Or can we be friends?
Core Knowledge Blog has a post on the issue of students and facebooking. I was thinking earlier today about that very question.
I give students my home number, but not my cell. I have office hours. I have met students at restaurants to study and talk.
But I have not friended them on facebook. And I don’t intend to.
One issue that students sometimes have with teachers is that they know too much of their private life. If they’re my friends on fb, they will know too much about my private life.
Also, some students don’t understand that being my “friend” doesn’t mean the grades improve.
So I don’t facebook my students.
I have, in the past, been friendly with students. I was actually friends for years with a student who had been in my composition class. I used to have all my classes over to my house for dinner together. It was fun, but some of the students didn’t get that I was still the teacher. So I don’t do that anymore. And I think that I am carrying the wisdom from that experience over to facebook.
I would love to facebook past students. I’d like to keep up with their lives and encourage them.
But I won’t friend my present students because the line between appropriate and inappropriate is just too blurry. I’d rather keep the gap bigger, just in case someone disagrees on where that line actually is.
2 thoughts on “Facebook and Students: Why Can’t We Be Friends?”
This is an interesting dynamic to Web 2.0 and social networking, but I’m not altogether convinced it hasn’t always existed. Would John have friended Jesus if he had a myspace? Surely Plato and Aristotle would have been friends on facebook. Would this have thrown their conversations and corrections/guidance into an awkward or inappropriate place or been a supplement to what was already a mentoring/coaching/leading relationship? It seems there were already cries of Jesus playing favorites if John is referred to as the disciple whom Jesus loved. While perfect, he was also, human. I think we continue to think that we experience something unique because of the changing technologies and the rapidity of change.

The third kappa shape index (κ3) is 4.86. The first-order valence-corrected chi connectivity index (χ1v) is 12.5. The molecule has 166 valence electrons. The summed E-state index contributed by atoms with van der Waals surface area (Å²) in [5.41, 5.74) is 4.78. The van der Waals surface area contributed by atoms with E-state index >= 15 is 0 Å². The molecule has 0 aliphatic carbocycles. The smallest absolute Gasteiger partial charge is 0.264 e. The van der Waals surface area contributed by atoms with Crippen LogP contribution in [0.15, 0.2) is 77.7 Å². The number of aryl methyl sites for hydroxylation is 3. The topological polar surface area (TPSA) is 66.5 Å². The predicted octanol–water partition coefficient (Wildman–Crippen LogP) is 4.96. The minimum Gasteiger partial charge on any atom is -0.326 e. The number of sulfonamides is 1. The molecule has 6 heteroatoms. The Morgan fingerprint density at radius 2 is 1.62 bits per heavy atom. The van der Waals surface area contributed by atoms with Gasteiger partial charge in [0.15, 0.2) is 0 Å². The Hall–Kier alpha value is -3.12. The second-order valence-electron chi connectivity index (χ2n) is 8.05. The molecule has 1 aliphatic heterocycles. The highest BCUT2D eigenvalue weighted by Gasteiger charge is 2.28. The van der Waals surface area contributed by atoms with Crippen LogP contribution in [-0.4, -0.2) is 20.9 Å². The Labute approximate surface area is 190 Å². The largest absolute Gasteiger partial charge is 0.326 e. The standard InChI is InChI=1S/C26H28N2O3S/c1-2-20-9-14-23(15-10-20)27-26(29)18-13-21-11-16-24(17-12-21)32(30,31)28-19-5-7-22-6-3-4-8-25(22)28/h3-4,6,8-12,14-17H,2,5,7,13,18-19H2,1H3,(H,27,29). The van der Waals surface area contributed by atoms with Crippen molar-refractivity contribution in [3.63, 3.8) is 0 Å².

However, love, hate, embarrassment, jealousy, anger, lust, loss, pride, joy, triumph have been since the very beginning. Ultimately, the web still is just another mechanism, another human “shout out” to want to connect with others. Your previous post about Virginia Tech wasn’t so much about who was or was not communicating. There were emails and conversations going on, but there was a gap in truly connecting (in spite of everyone’s best efforts).
Now that said, in the business world, I do not have any of my current employees that are my friends on facebook. I do have colleagues at the same level or employees in other departments as my friend, but no one I am directly responsible for when it comes to coaching or evaluations. As Whitman states (paraphrasing) am I contradicting? yes..I am a complex individual!
I agree with you that the social dynamic has always existed. That much hasn’t changed. However, I think the relationship Jesus had with his disciples is a lot different than the relationship I have with my students when they are in my class. He knew them well enough to know what they would do and how they would react, after all.
I also think that John referred to himself as the disciple whom Jesus loved because that was the most important appellation he had. It is clear that some of the disciples were closer to Jesus than others, but I hope they didn’t have sibling rivalry type issues.